2022 BISD Bond Frequently Asked Questions
1. What are the plans for the funds?
A majority of the funds will be used to construct a new junior high school (Prop A) for grades 6, 7, and 8 on the site of the existing junior high. Additionally, the funds will be used to repurpose the Brenham Middle School to become a Pre-K through 5th Grade campus. Together, these two projects further the mission of the District to reduce the number of facility transitions that Brenham students make during their educational career in Brenham ISD. The bond proposal also includes an addition to the high school to accommodate the growing CTE programs and modernize existing CTE spaces (Prop B).
2. Where will the new school be located?
The new junior high will be located in the field between Cub Stadium and the current junior high. The project will be constructed adjacent to the existing building to minimize disruption to the existing campus, which will be demolished and used for parking and play areas once all phases are complete. No additional land will need to be purchased.
3. What is a schoolhouse bond?
A schoolhouse bond is a primary method many school districts use to pay for capital improvements. It operates similarly to a home mortgage. It allows districts to construct, improve, renovate and equip facilities, purchase technology, and purchase school sites and then spread the cost over a designated period of time.
4. How are the needs for this bond referendum identified and what amount is needed?
Needs for expanded facilities and renovations were determined through,
facility assessments conducted by professional engineers and architects,
a demographic study was conducted by a Demographer company to determine future growth trends
a Bond Planning Committee of 55 community members, teachers, and business owners studied the needs of the District, prioritized the needs, and made a recommendation to the school board.
professionals prepared cost estimates for the needs.
Many scenarios were evaluated and consideration was given to additions, renovations, and new facilities. The best long-term value to the district was a guiding factor. It was determined by the professionals and committee that $111 million for Prop A and $25 million for Prop B would be required to fund the currently proposed projects.
5. Who decided on the amount and specifics of the bond proposal?
The Brenham ISD Board of Trustees made the final determination on the amount and specifics of the bond proposal based on the results of the professional assessments and the Bond Planning Committee endorsement.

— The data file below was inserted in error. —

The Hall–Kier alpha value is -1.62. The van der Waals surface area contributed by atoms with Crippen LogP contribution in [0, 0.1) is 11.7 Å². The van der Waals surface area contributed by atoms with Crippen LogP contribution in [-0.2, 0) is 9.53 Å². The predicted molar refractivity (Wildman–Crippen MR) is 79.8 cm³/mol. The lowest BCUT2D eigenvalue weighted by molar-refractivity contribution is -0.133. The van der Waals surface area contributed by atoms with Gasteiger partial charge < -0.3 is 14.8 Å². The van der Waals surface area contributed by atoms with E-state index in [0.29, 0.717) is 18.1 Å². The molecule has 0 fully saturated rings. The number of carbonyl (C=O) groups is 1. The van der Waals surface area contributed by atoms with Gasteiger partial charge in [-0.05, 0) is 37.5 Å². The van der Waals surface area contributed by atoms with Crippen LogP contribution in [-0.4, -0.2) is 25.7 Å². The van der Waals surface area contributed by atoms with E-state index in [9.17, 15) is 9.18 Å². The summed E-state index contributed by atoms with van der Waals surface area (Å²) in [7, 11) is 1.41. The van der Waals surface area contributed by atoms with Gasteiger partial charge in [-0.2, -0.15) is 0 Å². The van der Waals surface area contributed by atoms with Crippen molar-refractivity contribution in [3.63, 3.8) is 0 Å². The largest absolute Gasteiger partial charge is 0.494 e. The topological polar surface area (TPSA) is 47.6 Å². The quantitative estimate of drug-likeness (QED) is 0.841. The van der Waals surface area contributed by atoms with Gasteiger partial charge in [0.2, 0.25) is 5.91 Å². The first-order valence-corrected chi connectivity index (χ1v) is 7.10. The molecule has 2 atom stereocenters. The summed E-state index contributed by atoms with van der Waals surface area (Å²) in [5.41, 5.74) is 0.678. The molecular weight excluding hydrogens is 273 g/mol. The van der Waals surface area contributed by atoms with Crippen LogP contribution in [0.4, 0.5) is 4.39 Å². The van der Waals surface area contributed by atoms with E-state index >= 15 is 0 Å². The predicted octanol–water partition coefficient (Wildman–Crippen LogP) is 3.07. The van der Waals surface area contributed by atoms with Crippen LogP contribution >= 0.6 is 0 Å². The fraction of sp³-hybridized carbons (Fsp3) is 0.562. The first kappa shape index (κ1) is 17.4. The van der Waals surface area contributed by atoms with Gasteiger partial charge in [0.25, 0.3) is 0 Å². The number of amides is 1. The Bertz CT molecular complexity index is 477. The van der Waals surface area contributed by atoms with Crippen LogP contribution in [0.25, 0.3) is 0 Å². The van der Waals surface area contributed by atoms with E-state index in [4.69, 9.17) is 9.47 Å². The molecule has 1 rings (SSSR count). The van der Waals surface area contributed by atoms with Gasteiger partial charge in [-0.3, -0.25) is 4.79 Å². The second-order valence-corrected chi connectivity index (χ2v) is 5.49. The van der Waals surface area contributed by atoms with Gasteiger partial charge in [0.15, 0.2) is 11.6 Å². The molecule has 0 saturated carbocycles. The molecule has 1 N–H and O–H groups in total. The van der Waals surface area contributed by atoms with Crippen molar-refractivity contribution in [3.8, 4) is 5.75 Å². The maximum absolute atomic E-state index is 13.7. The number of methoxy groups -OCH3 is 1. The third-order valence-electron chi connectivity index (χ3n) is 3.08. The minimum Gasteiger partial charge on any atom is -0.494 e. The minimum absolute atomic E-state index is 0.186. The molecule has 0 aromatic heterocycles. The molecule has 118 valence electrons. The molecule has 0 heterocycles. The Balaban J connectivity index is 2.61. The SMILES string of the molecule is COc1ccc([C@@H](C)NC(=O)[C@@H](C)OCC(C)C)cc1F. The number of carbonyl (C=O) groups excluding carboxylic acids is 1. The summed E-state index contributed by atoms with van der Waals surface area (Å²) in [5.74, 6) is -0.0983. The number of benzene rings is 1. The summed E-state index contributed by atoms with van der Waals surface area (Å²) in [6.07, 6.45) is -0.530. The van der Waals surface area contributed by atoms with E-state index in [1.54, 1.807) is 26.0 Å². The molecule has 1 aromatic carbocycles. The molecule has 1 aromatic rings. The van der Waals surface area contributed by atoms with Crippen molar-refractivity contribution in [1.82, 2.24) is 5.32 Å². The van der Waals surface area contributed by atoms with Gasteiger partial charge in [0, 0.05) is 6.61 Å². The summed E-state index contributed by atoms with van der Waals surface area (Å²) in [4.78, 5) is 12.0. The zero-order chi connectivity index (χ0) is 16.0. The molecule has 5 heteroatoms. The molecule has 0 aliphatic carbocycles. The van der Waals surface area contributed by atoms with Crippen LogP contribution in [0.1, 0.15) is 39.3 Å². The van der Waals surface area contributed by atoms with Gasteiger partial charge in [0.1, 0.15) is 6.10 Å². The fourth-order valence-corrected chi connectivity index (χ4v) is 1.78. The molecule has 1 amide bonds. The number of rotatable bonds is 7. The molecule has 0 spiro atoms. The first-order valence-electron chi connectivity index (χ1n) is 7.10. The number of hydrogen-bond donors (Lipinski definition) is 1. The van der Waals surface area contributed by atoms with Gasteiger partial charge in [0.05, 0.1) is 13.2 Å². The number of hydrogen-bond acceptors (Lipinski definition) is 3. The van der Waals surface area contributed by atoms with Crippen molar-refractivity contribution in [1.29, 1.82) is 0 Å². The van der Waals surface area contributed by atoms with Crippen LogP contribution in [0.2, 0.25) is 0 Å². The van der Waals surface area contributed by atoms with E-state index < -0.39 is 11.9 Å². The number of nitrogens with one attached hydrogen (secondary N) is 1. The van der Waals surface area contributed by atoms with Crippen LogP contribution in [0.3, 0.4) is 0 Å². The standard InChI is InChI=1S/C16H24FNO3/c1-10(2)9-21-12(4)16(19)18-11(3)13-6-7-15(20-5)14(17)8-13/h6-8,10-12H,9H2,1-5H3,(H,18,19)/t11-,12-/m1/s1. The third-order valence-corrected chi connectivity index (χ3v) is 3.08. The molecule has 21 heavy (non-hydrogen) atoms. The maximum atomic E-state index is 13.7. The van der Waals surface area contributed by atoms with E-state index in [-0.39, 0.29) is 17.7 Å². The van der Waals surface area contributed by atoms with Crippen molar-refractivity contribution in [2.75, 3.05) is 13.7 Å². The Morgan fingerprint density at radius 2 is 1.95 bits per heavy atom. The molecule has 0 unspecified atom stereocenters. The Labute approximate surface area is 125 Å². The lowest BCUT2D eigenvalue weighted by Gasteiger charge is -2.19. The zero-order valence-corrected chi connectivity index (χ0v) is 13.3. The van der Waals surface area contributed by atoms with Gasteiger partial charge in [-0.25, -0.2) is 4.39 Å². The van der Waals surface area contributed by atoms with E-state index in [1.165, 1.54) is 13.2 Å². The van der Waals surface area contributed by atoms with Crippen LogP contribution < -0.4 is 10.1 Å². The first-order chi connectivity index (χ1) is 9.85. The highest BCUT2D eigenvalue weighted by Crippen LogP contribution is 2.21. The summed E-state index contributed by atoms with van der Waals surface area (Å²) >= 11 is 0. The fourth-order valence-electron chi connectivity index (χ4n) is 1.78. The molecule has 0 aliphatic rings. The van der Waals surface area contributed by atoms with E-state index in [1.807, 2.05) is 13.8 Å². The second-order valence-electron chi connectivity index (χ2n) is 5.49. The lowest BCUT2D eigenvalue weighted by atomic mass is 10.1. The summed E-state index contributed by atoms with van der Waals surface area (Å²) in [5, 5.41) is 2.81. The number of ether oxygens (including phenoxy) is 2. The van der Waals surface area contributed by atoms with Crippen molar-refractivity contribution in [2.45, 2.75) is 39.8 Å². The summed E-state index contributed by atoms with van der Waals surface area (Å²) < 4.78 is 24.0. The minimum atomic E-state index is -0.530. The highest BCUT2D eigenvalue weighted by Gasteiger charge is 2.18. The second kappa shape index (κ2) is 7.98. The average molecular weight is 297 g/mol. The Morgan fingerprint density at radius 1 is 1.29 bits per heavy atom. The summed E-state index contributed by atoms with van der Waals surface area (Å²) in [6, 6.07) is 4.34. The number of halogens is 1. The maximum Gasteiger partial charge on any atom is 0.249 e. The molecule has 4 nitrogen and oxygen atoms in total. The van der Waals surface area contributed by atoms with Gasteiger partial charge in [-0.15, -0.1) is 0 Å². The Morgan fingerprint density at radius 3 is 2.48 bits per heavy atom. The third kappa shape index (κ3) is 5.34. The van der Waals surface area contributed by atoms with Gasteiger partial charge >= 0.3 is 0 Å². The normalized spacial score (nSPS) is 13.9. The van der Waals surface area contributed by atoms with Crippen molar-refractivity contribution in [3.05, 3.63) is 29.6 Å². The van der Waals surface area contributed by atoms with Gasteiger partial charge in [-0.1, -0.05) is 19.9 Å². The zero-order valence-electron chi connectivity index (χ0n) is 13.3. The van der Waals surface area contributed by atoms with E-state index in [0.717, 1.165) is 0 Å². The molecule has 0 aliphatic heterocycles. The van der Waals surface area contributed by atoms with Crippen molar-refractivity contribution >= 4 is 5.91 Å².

6. Why don't you just remodel the existing facilities and use what you have?
• The junior high is 59 years old, was built as a high school that could also serve as a bomb shelter during the community during the Cold War Era, does not have any windows, and the cost to renovate does not address the education adequacy of the building.
• Based on the facility assessment performed in June 2021, renovation of the 1964 Junior High (Originally constructed as Brenham High School) is not a viable option. Any expenditure would not address educational adequacy, relieve building crowding, enhance safety, or modernize classrooms for today’s delivery methods. Renovations and additions to modernize the facility further the investment in a facility that is well beyond its useful life.
7. Older buildings were built stronger than the current construction. They are still good enough, aren’t they?
• The average age of Brenham ISD buildings is approximately 40 years. Buildings that were constructed 40 to 50 years ago were not designed with energy efficiency or technology in mind. Electrical service is frequently inadequate for technology.
• In some cases, the buildings have undersized classrooms, poorly configured entrances and circulation, poor lighting, and other design conditions that would not be acceptable under modern codes.
8. Are older buildings and facilities more expensive to operate than new buildings? How do operating old buildings impact the use of the operating budget, tax rate, or teacher pay?
• Typically, older facilities do cost more in terms of utility bills and repairs. Some Brenham ISD buildings were retrofitted, for example, to accommodate air conditioning. At the time those facilities were constructed, energy efficiency was not the driving factor in construction or retrofitting. Electricity and natural gas costs comprised a lower percentage of the budget than the current environment.
• Water use is typically greater in older facilities, as well. Old plumbing fixtures leak, pipes crack more easily, and there are fewer water flow reducers in the older designed fixtures.
• Funds that are expended in areas of utilities and repairs are funds that are not available for classroom instruction and teacher salaries
9. Clarify the project cost for the proposed new junior high school
Clarity can be found within the words “construction cost” versus “project costs”. If a person is comparing the cost of construction in our area with the total cost of the proposed JH project, there is a considerable difference. A better understanding of the totality of “project cost”, which is what is being proposed and communicated, could help bring understanding. The $111 million proposed cost of the JH is a total project cost. That price includes everything from conducting soil samples before any dirt is moved all the way to the cost of putting staplers in every teacher's desk. It is a total project cost. Specifically, it includes construction costs for constructing the facility, land survey, civil and site work, all testing and inspections throughout the construction phase of the project, all technology infrastructure and technology hardware, security features and devices, all the furniture, equipment, and supplies that are needed to outfit the facility for school to take place, moving costs from the current facility to the new facility, parking lots, demolition of the current facility, putting in a practice field to replace the one that will be lost when the school is built on the current practice field, all architect and engineering fees, and built-in inflation to compensate for the current market changes and interest rate increases.